Friday, July 28, 2017

Thomas Jefferson’s vanilla ice cream recipe

No, Thomas Jefferson did not invent ice cream. That myth is easily debunked. According to food historian Michael Twitty, the recipe commonly attributed to Jefferson was most probably written by his French butler, Adrien Petit.*
It is no secret that Thomas Jefferson learned to love ice cream when he was the Minister Plenipotentiary in Paris from 1784 to 1789. Upon returning to the United States, the presidential foodie introduced ice cream to the Americans when he served it at the President’s House in Washington on at least six occasions, according to historical records. 

You can taste a bit of history when you make Jefferson’s Vanilla Ice Cream at home. Naturally, we recommend using Vanilla From Tahiti. If you don’t have a Tahitian vanilla bean handy, you can substitute one tablespoon of Tahitian vanilla extract.

See the recipe in Thomas Jefferson’s hand. Transcript follows:

2. bottles of good cream. (2 quarts)
6. yolks of eggs.
1/2 lb. sugar

mix the yolks & sugar
put the cream on a fire in a casserole, first putting in a stick of Vanilla.
when near boiling take it off & pour it gently into the mixture of eggs & sugar.
stir it well.
put it on the fire again stirring it thoroughly with a spoon to prevent it's sticking to the casserole.
when near boiling take it off and strain it thro' a towel.
put it in the Sabottiere (similar to the canister of a modern ice cream maker)
then set it in ice an hour before it is to be served. put into the ice a handful of salt.
put salt on the coverlid of the Sabotiere & cover the whole with ice.
leave it still half a quarter of an hour.
then turn the Sabottiere in the ice 10 minutes
open it to loosen with a spatula the ice from the inner sides of the Sabotiere.
shut it & replace it in the ice
open it from time to time to detach the ice from the sides
when well taken (prise) stir it well with the Spatula.
put it in moulds, justling it well down on the knee.
then put the mould into the same bucket of ice.
leave it there to the moment of serving it.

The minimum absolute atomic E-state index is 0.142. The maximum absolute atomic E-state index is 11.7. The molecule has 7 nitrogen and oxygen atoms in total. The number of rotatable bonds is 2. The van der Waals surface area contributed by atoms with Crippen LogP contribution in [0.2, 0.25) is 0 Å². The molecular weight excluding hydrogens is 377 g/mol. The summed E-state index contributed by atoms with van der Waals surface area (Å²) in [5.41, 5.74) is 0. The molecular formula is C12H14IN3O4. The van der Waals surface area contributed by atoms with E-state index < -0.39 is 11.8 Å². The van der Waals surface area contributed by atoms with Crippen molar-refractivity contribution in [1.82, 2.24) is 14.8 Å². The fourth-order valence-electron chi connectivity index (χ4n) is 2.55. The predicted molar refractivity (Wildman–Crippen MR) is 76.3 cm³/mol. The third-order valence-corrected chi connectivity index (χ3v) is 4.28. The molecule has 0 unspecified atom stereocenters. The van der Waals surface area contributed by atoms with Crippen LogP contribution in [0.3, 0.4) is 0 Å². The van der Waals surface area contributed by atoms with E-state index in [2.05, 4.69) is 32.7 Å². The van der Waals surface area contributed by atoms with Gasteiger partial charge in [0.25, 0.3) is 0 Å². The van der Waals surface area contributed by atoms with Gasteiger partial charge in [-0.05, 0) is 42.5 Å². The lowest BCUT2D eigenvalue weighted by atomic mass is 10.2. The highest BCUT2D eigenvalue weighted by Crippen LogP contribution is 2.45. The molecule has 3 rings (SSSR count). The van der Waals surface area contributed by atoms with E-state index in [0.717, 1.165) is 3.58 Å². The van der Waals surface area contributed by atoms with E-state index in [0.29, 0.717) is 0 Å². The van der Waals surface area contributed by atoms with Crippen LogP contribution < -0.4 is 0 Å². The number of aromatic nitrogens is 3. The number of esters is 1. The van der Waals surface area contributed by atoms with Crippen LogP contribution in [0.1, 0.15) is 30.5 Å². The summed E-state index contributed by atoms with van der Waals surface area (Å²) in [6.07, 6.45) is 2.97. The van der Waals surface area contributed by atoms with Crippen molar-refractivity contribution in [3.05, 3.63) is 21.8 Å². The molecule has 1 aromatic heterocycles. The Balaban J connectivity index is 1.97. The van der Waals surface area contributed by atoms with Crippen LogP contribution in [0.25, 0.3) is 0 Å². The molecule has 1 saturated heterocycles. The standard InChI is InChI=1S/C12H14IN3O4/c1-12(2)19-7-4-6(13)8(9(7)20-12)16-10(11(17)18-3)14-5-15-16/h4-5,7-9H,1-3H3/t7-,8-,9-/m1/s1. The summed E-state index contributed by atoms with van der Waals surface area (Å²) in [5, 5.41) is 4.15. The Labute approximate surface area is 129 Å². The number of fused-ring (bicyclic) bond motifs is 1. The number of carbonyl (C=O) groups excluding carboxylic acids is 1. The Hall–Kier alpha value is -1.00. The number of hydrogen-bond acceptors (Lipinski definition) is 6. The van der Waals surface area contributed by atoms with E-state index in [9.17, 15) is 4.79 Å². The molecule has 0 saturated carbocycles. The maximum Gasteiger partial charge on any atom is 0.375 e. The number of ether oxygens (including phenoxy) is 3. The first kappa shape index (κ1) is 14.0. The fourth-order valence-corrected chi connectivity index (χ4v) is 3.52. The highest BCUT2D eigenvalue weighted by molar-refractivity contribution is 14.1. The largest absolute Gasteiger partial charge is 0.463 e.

to withdraw it, immerse the mould in warm water, turning it well till it will come out & turn it into a plate

Click here for a modern version of Jefferson’s recipe that you can make at home. 

Bake with Love. Vanilla From Tahiti.

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* Munchies article Stop thanking Thomas Jefferson for inventing ice cream 

Thursday, June 29, 2017

Malted Milkshake with Tahitian Vanilla Bean

Make a dreamy Tahitian vanilla bean milkshake in just minutes with Vanilla From Tahiti.

Tahitian Vanilla Bean Malted Milkshake Recipe
Recipe by Vanilla From Tahiti

Servings: 2 servings
Prep Time: 5 minutes (plus 1 hour to chill glasses)
Special equipment: blender

3/4-1 cup cold whole milk, less for thicker milkshakes
1 teaspoon Tahitian vanilla extract
Seeds from 1 Tahitian vanilla bean*
2 cups Tahitian vanilla bean ice cream, preferably homemade
2-3 tablespoons malted milk powder, to taste (found in grocery aisle near dry milk powder or near coffee, tea, and cocoa)
1/4 cup malted milk balls, crushed

Chill 2 tall glasses in the freezer for 1 hour.
Add milk, vanilla extract, and seeds from vanilla bean* to blender. Reserve vanilla bean pod for another use. Here are some ideas on what to do with spent vanilla bean pods.
Cover and blend a just few seconds to evenly distribute seeds in liquid.
Add ice cream, and malted milk powder to blender.
Cover and blend until thick and creamy, pushing ice cream into blades as needed.
Divide milk shake between chilled glasses.
Top each milk shake with crushed malted milk balls and serve with a straw and long spoon.
Optional garnish: vanilla bean pod

There you have it! Our take on a great shake, perfect for cooling down on a hot day and enjoying the sweeter side of life.

*How to remove vanilla bean seeds: Cut the bean in half lengthwise. Lay the bean flat on a cutting board and scrape the seed out with a knife. Reserve the bean pod for another use. More detailed instructions with photos can be found here.

Save on the Tahitian Vanilla
Vanilla Extract + FREE Vanilla Bean – Purchase at least one 8oz Vanilla Extract from us, we'll automatically include a FREE Vanilla Bean sample!

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Friday, April 28, 2017

Fresh, Tahitian vanilla-infused picnic snacks

Spring is in the air! Every year, just as the grass starts to green and the afternoon sun beckons us to head to the park, we are reminded of the joy of a day outdoors. And in our opinion there is no better way to spend a warm spring day than lounging on a picnic blanket with a bounty of spring food before us. Here are three easy pack-along snacks that feature our favorite ingredient—you guessed it—Tahitian vanilla!